So I ask, “Tea or coffee?”, and they say “tea.” And I respond, “Tea, that’s great. What do you want in there? Sugar, milk?” The visitor says no sugar but a cloud of milk. And we say, “Just to confirm, is this the right address?” Because we have the address of the headquarters from the enrichment. And this is using Drift’s latest release of LeadBot, which handles multiple questions and has buttons to capture structured data. What happens afterwards, is we ping a brokering platform, they have access to Postmates, and I can fire Postmate’s webhook to buy a tea for that customer. It’s going to take 15 minutes, which is slightly longer than what we’d wish, but it surprises the customer.
That’s the whole point as a marketer: I’m here to delight my customer with something that is delightful and funny. And someone was telling me at a previous conference, “Oh, Guillaume, all of what you do is great, but it’s still some spam.” But at least you can drink it! There’s actually a study on hot drinks that you might want to look up that proves that having a hot drink makes you believe that the person offering you a hot drink is agreeable and helpful, that they’re trying to help you. So there’s a psychological effect. It’s just fun, it’s nice, and it’s five dollars out of tens of thousands. So I don’t care.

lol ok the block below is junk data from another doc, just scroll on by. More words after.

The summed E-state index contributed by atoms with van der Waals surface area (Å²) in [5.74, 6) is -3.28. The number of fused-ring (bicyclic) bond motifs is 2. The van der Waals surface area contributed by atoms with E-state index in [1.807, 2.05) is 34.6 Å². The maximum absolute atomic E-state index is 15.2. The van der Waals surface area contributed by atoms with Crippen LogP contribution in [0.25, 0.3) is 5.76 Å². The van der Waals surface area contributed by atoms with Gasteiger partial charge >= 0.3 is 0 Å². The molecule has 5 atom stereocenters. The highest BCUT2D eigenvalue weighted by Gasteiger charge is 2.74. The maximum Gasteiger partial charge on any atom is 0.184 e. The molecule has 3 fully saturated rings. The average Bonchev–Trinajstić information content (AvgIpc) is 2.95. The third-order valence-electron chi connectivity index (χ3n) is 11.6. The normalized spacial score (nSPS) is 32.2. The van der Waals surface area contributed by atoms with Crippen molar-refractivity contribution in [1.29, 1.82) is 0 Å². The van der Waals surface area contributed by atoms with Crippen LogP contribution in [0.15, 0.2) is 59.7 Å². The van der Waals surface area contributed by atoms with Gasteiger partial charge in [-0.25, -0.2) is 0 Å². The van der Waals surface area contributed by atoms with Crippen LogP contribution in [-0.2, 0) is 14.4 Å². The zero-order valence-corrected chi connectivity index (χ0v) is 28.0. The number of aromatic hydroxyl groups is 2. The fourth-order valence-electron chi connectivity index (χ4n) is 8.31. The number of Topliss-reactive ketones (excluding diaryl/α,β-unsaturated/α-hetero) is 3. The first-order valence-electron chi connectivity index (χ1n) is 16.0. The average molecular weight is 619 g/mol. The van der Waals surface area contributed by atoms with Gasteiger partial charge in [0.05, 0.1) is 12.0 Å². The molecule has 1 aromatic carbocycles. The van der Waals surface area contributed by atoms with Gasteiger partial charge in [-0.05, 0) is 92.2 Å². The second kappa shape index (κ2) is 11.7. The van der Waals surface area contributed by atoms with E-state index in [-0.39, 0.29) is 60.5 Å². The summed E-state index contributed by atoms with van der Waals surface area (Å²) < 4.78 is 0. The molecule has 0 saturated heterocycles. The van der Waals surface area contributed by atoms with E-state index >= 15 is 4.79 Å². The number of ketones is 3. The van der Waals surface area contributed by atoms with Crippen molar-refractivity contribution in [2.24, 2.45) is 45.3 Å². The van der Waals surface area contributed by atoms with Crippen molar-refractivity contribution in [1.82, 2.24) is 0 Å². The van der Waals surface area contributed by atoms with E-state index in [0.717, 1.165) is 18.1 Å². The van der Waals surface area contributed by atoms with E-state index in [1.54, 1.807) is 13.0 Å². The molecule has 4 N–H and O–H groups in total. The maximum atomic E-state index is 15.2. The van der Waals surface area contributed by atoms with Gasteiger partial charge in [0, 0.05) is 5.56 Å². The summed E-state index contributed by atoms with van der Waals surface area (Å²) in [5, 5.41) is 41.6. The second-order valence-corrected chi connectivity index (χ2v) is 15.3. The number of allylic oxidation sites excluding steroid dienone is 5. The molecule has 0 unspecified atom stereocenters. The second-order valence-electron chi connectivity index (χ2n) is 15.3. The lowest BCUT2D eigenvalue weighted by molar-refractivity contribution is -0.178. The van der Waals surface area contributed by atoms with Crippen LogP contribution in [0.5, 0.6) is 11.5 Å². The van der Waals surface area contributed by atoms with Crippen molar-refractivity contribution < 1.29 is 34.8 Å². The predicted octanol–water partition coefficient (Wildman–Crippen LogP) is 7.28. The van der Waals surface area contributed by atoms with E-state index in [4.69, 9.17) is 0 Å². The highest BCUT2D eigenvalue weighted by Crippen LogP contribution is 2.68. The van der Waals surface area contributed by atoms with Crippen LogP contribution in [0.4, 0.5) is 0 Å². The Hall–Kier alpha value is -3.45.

Final Thought: You Don’t Know Your Customer
You‘ve got to accept the fact that you don’t know your customer. Don’t tell me “No, I know my customer.” Unless you have one customer, you don’t know your customers. I don’t know all the details of all the people in my family, so if you know your customers and you have a few hundred, then there’s something weird. But I think it’s OK, because I think the AI and the enrichment will take it from here.